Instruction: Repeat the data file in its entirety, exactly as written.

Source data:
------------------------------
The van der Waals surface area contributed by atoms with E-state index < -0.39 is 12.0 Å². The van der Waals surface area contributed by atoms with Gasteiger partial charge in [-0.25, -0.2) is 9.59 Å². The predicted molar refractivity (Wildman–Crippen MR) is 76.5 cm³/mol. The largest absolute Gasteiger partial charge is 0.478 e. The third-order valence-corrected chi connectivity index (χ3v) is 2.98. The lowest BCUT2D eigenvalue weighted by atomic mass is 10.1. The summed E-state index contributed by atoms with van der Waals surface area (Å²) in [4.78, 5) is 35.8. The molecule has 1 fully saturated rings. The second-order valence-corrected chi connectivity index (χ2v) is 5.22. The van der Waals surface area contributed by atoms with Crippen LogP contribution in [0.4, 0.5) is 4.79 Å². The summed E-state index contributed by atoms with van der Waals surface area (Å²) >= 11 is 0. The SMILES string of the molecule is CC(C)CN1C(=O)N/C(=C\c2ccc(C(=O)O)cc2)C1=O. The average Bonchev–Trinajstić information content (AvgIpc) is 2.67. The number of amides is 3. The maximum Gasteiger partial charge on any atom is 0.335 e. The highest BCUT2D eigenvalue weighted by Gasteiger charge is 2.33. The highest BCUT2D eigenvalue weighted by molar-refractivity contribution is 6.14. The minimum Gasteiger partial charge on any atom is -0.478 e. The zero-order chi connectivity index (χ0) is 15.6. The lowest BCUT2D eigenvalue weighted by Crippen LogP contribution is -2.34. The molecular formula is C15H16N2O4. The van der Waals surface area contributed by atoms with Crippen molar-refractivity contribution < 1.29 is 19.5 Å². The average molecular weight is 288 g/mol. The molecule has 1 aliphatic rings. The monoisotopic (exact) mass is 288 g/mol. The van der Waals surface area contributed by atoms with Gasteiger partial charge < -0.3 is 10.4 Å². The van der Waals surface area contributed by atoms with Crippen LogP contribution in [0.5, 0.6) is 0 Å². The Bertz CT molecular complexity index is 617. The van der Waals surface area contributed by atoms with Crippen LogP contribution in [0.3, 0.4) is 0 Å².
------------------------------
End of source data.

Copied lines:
The van der Waals surface area contributed by atoms with E-state index < -0.39 is 12.0 Å². The van der Waals surface area contributed by atoms with Gasteiger partial charge in [-0.25, -0.2) is 9.59 Å². The predicted molar refractivity (Wildman–Crippen MR) is 76.5 cm³/mol. The largest absolute Gasteiger partial charge is 0.478 e. The third-order valence-corrected chi connectivity index (χ3v) is 2.98. The lowest BCUT2D eigenvalue weighted by atomic mass is 10.1. The summed E-state index contributed by atoms with van der Waals surface area (Å²) in [4.78, 5) is 35.8. The molecule has 1 fully saturated rings. The second-order valence-corrected chi connectivity index (χ2v) is 5.22. The van der Waals surface area contributed by atoms with Crippen LogP contribution in [0.4, 0.5) is 4.79 Å². The summed E-state index contributed by atoms with van der Waals surface area (Å²) >= 11 is 0. The SMILES string of the molecule is CC(C)CN1C(=O)N/C(=C\c2ccc(C(=O)O)cc2)C1=O. The average Bonchev–Trinajstić information content (AvgIpc) is 2.67. The number of amides is 3. The maximum Gasteiger partial charge on any atom is 0.335 e. The highest BCUT2D eigenvalue weighted by Gasteiger charge is 2.33. The highest BCUT2D eigenvalue weighted by molar-refractivity contribution is 6.14. The minimum Gasteiger partial charge on any atom is -0.478 e. The zero-order chi connectivity index (χ0) is 15.6. The lowest BCUT2D eigenvalue weighted by Crippen LogP contribution is -2.34. The molecular formula is C15H16N2O4. The van der Waals surface area contributed by atoms with Crippen molar-refractivity contribution < 1.29 is 19.5 Å². The average molecular weight is 288 g/mol. The molecule has 1 aliphatic rings. The monoisotopic (exact) mass is 288 g/mol. The van der Waals surface area contributed by atoms with Gasteiger partial charge < -0.3 is 10.4 Å². The van der Waals surface area contributed by atoms with Crippen LogP contribution in [0.5, 0.6) is 0 Å². The Bertz CT molecular complexity index is 617. The van der Waals surface area contributed by atoms with Crippen LogP contribution in [0.3, 0.4) is 0 Å².